This is one of the areas that can tremendously influence future car purchases, as this would create a “park and forget” mentality, allowing for continuous charging without the active knowledge of the car owner. The potential for frequent stops where wireless charging is available could help in alleviating many consumers ‘range anxiety’ with electric cars.

There is also great importance in the market itself for this kind of technology as several large technology and car manufacturers have started to form partnerships specifically to undertake research and create wireless charging systems. One such example is BMW, which has forged agreements with Siemens on wireless charging. Audi, Mitsubishi and Toyota have a consortium with WiTriCity and Delphi, while Qualcomm has partnered with Renault and Delta Motorsports. Evatran has also entered into research agreements with Google and Hertz.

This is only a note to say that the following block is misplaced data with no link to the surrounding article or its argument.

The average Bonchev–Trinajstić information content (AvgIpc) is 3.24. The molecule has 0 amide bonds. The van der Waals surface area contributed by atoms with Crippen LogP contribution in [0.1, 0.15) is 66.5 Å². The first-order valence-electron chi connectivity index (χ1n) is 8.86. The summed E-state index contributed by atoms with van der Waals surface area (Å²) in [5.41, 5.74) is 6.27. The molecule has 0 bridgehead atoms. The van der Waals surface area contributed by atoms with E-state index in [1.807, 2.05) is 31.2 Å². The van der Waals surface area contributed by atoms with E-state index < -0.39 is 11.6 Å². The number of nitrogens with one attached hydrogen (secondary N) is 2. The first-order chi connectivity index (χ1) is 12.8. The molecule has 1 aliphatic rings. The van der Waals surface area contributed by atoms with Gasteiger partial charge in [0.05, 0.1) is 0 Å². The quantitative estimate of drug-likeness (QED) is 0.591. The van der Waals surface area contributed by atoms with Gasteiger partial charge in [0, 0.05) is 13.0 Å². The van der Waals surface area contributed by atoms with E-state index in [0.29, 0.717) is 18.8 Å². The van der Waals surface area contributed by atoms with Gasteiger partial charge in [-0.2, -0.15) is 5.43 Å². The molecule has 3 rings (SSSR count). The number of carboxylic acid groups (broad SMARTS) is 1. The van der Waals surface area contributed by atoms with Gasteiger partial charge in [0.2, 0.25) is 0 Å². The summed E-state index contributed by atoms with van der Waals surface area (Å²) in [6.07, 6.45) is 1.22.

Nissan has taken great measure in integrating the wireless technology with its new models, such as allowing the vehicle to park itself to be able to fully utilize and be efficient with regards to wireless technology.  This is showcased in the newest Infiniti electric sub compact and would become available by 2015. The Japanese automaker has stated that its system is between eighty to ninety percent efficient, which is not far from standard wired charging.

There have been pockets of usage for wireless recharging technology. Italian bus companies have been using it for over ten years now, with each stop able to recharge up to fifteen percent of battery capacity. This is predicted to have the best utilization in other public transportation platforms, such as electric taxis.